The dark and suspenseful story of a married woman who starts an affair with a man met online explores the question of how well you can really know another person. When Julia learns that her sister has been murdered, she embarks on a quest to find out who killed her, throwing caution to the wind and putting her family in danger. Her online relationship turns dangerous and the resulting tension is woven throughout the enitre book until secrets are revealed in a stunning denouement.
This book grabs you from its opening line of “The moon blew up without warning and for no apparent reason." The first and second parts of the book explore the consequences of that event (extremely catastrophic), and the race to save something of Earth’s biosphere. In the third section, we jump ahead 5,000 years to see the results of this struggle. Ultimately this book celebrates survival and provides the reader with an epoch spanning adventure.
One of Mexico's exceptional new writers (Faces in the crowd) Luiselli has created a humorous and challenging novel which combines literary references with the story of Highway, a combination of fabulist and soothsayer, who claims to possess the teeth of various famous people.
Elena Ferrante's four-part Neapolitan epic of a lifelong friendship between two women comes to a satisfying conclusion here as Lila and Lenu's relationship is tested by time and tragedy.
Orhan Pamuk, 2006 laureate for the Nobel Prize in Literature, has created a picaresque tale of old Istanbul and Turkey versus the changing world of the modern city and country. Boza, a fermented drink, was once ubiquitous, but is rare and sold by few sellers. Mevlut Karataş is one of the few who still walks the streets selling the drink. A rather ordinary man from Central Anatolia, he thinks back upon his entire life and wonders what or who brought him his greatest joy and love.
Political speculative fiction proposes a near-future where the Muslim Brotherhood gains majority seats in the French Parliament, as observed by a dissipated philosophy professor specializing in J.K. Huysmans. Party alliances are established, compromises made, and France is soon transformed into an Islamic state. The English translation was available in the U.S. three weeks before the Paris bombings, making for stunning synchronicity.
As the Vietnam War, and U.S. involvement, comes to an inconclusive end in 1975, Viet Thanh Nguyen skillfully portrays the conflicts which existed within the Vietnamese people. There were those who supported the United States and those who supported the North Vietnamese, but how they did this was not always clearly evident.
Wesley Chu, author of The Lives of Tao trilogy, and 2015 winner of the John W. Campbell Best New Writer Award, takes readers on a time travel thrill ride that is as enjoyable as it is thought provoking. A time travel adventure which holds the present accountable for the future that may come.
What if you could move from body to body? You could live other people’s lives; be a movie star, a politician, an athlete. But that life would never really belong to you. The narrator of this book has existed like that for centuries. So when he (or she, depending on the body) has to flee across the world, from a group of secret soldiers, the only person he can rely on is the soldier who killed his last host.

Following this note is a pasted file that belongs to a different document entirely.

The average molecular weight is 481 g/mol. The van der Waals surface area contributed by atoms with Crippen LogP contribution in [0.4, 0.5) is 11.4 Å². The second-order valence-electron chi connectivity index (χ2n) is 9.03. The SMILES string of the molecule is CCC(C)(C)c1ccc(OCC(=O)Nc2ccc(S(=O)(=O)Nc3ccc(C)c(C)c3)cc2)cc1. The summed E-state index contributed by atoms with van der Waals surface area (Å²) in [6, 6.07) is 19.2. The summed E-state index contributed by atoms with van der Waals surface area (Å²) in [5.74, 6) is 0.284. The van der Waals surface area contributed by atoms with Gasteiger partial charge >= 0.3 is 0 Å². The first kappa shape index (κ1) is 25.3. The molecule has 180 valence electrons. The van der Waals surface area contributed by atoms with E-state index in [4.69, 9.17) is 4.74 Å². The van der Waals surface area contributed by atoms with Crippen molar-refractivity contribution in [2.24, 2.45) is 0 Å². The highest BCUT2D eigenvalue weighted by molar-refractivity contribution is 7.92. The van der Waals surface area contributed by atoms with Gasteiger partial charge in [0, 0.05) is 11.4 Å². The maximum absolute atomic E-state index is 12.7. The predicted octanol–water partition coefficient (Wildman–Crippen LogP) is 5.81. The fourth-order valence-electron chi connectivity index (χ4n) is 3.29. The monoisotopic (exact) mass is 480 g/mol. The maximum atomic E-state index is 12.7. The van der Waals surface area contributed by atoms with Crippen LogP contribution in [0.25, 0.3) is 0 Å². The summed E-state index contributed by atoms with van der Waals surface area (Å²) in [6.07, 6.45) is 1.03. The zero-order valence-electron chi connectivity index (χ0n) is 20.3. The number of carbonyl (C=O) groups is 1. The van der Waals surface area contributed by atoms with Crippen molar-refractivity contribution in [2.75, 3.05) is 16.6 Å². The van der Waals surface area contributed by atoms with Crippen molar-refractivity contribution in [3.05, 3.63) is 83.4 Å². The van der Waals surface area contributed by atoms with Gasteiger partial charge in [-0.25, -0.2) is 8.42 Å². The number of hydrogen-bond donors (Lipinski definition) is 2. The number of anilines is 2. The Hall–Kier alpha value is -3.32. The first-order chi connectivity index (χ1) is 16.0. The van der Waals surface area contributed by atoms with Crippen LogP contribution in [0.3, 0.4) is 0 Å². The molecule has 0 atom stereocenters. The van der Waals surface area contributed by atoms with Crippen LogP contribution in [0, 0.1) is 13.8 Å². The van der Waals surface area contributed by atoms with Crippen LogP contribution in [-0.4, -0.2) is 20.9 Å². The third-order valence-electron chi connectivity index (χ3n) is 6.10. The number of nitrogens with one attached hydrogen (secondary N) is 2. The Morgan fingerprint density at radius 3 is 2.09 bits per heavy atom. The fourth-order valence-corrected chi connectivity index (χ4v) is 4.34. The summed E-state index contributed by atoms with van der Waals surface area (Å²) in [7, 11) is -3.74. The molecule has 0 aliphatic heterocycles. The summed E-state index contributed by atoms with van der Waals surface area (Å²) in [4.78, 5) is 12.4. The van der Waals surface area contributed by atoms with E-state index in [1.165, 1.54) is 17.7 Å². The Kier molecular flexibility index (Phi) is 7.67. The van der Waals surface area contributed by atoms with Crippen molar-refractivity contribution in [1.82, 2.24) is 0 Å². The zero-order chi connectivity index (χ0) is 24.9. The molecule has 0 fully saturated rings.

Very enjoyable backstage yarn set in 1930s Hollywood. Small-town writer Julie Crawford moves to Tinseltown and gets a job working as the personal assistant to movie star Carole Lombard, whose paramour Clark Gable is filming Gone with the Wind. This backdrop allows for a fun mash-up of historical fiction and fact, with lots of salty asides from Lombard, whom one suspects author Kate Alcott is a very big fan of, indeed. Recommended for readers who can’t get enough of Hollywood’s Golden Age.
Baru Cormorant is going to obtain power, no matter what she has to do to get it. Her first step? Make sure that the imperial taxes are paid in full in the conquered country of Aurdwynn, where noble dukes are poised to rebel and the last two people to hold her post died, mysteriously
A year before his death in 1910, Mark Twain abruptly fired his secretary, Isabel Lyon, and his business manager, Ralph Ashcroft, who had recently married each other, and wrote a 400-page document accusing the pair of a multitude of crimes and offenses against him. This novel uses Isabel Lyon's diary and other sources to reconstruct what might have happened to destroy the relationship between America's most beloved author and the woman who more or less ran his life for nearly seven years.
A big, complex book that deconstructs the dissolution of a marriage and alienation of a family, amidst and inevitably linked to the multifaceted social and political upheavals of India from the 1970s to the present. The book centers on a father and son, Toby and Skanda, both Sanskritists, and their difficult relationship with Uma, Toby’s estranged wife and Skanda’s mother, and with India. Taseer weaves a considerable amount of history and Sanskrit into this novel, but never at the expense of his characters who feel absolutely alive and credible and absorbing.
Night Vale is a surreal town where time doesn’t make sense and the everyday struggles of growing up and of raising a child become catastrophic and weird. Your son might constantly change his shape, looking for the right one. Or your daughter might stay 19 years old for decades. Nothing in Night Vale is certain, except the haunting words of the host of “Welcome to Night Vale” coming from your radio, even when it’s turned off.
Fictionalized account of the last three years in the life of F. Scott Fitzgerald. Fitzgerald was then living in Hollywood, in failing health, and working sporadically on his final novel The Last Tycoon. Scrambling to support his teenaged daughter Scottie, a student at Vassar, and wife Zelda, who was institutionalized, he was also involved in a relationship with gossip columnist Sheilah Graham. The book successfully conveys Scott’s conflicted loyalties and sense of impending doom, and is worth a read for Fitzgerald devotees.